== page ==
It appears that the more pollution creating industries, especially manufacturing plants, that are also require high man power, will be moved away from the city’s nucleus. This will make the environment cleaner and moving laborers to the outskirts.
Delhi – India
Population density (per /km sq.): 7,845
The buzzing city of Delhi has had inhabitants since the 6th century and has continuously been the capital of many kingdoms and provinces. Being one of the largest cities in the world comes with a huge social issues.
Unfortunately it is considered as one of the most polluted cities in the world and causes tremendous health risks to its population every year. An estimated 8% of Delhi’s population live below the poverty line, and as with most developing world cities this could be highly underestimated due to the under reported homeless numbers.
This poverty issue adds to Delhi being an extremely dangerous place to live, with it having the highest crime rates in Indian cities with over 1 million residents.
Delhi has the highest road density in India, amounting to 2103km and their bus network is the main form of transportation for 60% of the people commuting.
Tianjin – China
Population density (per /km sq.): 2,314
Located in northern China, Tianjin is the third largest city in China. The name Tianjin is translated to ‘a port for the empire’. In ancient and modern times, Tianjin has been an international trading harbour which has helped its population growth increase.
This city is the center for advanced industry and finances, with hundreds of Forbes 500 companies setting up camp in the area. The main industries consist of electronic information technology, automotive, bio-tech and pharmaceuticals. The economy is has a strong base in Tianjin, and its infrastructure reflects its wealth.
The Tianjin government created a special business district in order to attract foreign investment. This has helped as foreign investors have been increasingly interested in bringing their money to Tianjin, with over $47.2 billion already invested.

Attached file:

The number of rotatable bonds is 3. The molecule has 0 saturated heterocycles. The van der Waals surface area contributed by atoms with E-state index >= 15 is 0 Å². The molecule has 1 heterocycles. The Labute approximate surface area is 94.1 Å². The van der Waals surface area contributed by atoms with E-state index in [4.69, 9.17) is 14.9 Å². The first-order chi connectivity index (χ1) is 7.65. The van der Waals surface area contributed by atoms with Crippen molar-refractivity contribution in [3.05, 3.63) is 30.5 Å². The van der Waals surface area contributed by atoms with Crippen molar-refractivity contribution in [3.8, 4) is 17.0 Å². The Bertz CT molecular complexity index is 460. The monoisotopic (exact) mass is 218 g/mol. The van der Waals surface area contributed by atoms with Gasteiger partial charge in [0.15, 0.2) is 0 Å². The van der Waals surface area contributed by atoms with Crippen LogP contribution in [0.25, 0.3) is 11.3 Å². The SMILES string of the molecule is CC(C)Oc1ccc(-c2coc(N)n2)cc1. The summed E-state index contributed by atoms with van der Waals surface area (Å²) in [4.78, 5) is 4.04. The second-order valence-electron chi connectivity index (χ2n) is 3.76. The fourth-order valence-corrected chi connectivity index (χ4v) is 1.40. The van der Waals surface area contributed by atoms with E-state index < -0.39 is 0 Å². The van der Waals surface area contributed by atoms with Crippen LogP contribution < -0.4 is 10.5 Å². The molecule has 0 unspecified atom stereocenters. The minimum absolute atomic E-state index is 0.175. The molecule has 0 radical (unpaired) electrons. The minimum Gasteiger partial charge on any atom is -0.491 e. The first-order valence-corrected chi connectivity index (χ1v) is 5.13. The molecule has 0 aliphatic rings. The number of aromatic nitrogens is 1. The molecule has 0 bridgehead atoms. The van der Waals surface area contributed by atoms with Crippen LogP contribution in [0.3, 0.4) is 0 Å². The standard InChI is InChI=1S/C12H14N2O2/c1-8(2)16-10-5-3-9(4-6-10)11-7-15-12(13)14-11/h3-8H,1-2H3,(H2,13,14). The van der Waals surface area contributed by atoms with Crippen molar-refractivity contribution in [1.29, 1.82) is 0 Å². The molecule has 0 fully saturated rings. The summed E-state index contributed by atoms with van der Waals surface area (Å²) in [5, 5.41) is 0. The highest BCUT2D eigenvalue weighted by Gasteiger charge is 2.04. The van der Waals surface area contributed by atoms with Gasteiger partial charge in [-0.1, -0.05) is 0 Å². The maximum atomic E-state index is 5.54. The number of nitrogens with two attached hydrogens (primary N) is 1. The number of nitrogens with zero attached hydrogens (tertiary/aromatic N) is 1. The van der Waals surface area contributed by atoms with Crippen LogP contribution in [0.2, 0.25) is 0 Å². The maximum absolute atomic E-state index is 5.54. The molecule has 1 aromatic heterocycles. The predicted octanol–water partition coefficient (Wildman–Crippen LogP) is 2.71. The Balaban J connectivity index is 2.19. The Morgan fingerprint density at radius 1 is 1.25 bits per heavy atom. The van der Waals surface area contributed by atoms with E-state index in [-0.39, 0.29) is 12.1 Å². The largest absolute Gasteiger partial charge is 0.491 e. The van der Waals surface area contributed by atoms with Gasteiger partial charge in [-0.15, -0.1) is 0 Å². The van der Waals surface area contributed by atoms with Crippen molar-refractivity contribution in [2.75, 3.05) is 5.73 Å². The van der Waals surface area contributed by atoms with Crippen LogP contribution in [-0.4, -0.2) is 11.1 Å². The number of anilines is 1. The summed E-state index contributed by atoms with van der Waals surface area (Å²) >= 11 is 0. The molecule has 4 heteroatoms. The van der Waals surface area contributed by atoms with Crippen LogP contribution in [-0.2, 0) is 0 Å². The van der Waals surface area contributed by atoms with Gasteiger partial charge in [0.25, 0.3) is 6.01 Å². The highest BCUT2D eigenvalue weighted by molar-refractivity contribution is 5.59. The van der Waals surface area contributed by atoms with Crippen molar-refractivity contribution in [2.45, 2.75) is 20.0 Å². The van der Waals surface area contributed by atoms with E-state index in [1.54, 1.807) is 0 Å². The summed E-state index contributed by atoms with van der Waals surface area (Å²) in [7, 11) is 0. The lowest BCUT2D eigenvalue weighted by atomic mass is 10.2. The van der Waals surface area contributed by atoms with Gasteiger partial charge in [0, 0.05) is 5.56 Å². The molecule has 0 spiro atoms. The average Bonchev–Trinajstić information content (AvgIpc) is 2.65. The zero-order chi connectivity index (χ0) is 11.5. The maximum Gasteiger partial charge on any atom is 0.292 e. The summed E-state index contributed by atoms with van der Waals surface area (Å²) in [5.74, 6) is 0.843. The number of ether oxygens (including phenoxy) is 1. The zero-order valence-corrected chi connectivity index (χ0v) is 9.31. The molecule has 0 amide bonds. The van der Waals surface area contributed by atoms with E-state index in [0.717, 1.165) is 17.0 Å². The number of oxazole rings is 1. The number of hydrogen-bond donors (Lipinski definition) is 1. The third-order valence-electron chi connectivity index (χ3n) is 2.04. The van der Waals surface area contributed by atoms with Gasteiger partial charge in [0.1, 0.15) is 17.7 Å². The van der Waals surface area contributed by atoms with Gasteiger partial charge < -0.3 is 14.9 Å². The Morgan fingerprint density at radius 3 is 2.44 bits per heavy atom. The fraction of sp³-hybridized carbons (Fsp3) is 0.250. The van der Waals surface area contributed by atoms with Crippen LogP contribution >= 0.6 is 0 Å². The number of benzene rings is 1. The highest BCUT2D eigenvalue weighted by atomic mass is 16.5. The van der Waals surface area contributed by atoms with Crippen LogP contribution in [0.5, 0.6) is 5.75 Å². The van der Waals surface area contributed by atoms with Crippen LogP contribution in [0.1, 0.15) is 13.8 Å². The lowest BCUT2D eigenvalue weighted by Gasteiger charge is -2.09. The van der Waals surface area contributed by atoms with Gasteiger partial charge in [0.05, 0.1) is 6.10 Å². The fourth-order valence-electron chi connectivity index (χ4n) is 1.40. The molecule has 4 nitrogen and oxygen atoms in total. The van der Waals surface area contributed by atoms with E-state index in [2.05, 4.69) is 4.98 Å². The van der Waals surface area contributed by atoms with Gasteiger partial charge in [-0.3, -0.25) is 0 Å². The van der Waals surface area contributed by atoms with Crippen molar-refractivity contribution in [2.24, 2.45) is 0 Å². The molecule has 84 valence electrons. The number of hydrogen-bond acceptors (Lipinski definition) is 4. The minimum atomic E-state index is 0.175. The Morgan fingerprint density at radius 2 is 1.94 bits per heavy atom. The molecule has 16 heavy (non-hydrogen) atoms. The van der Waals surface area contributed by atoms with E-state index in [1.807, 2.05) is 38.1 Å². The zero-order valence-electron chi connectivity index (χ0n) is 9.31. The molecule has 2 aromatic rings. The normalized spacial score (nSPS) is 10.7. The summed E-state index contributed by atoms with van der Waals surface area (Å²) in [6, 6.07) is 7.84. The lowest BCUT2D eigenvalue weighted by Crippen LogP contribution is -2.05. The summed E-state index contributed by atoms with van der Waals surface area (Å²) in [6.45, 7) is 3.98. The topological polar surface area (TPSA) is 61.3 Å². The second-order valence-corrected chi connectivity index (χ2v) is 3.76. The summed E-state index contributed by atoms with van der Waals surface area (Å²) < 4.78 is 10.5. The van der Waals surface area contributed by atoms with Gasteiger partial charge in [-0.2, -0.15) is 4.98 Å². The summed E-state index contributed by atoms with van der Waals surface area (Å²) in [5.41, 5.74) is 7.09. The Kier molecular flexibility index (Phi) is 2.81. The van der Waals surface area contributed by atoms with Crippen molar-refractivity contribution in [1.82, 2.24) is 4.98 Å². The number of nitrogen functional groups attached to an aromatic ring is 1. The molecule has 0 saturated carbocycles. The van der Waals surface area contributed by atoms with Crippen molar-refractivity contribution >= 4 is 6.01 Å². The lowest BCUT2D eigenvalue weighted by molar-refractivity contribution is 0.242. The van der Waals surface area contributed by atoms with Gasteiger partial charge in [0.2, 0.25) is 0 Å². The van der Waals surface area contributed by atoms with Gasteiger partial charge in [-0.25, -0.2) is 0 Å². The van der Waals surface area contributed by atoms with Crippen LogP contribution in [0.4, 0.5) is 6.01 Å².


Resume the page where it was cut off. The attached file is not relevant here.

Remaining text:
Istanbul – Turkey
Population density (per /km sq.): 6,467
Close behind Tianjin, the capital of Turkey, Istanbul, actually has higher numbers inhabitants per sq. km. Being the largest city in the Middle East, Istanbul maintains its significance as a megacity.
For thousands of years Istanbul, or then known as Constantinople, was an important city and trade route between Europe and the East. Even in 500 AD its population was already a huge 500,000, and in 1503 it was renowned as the most crowded city in the world.
Since the 1950’s the city’s population has grown tenfold, and between 2008 – 2012 a huge 1 million people moved to the capital, which is an increase of around 9%. Its inhabitants now amount to over 18% of Turkey’s entire population.
As a Muslim country that is lenient towards foreigners, its historical relevance and affordable travel opportunities, Istanbul has the fastest growing tourism industry.
Lagos – Nigeria
Population density (per /km sq.): 17,068
This huge city is the heart of Nigeria, and has the highest population density per km sq in our list. Prior to 1991, Lagos was the capital of Nigeria, and it boasts a strong influence in the justice system and business districts.
In Africa it is the second fastest growing city, though it could be disputed as official numbers may not reflect all of its residents. There are millions living under the poverty line which makes it hard to calculate exact numbers. It is certainly one of the fastest growing cities in the world, with around 275,000 increase per year. Some experts are predicting that Lagos will have a higher population than the USA by the year 2050.
Though there is a huge divide in terms of wealth within the city, many people from the rural villages in Nigeria come to Lagos seeking better work prospects.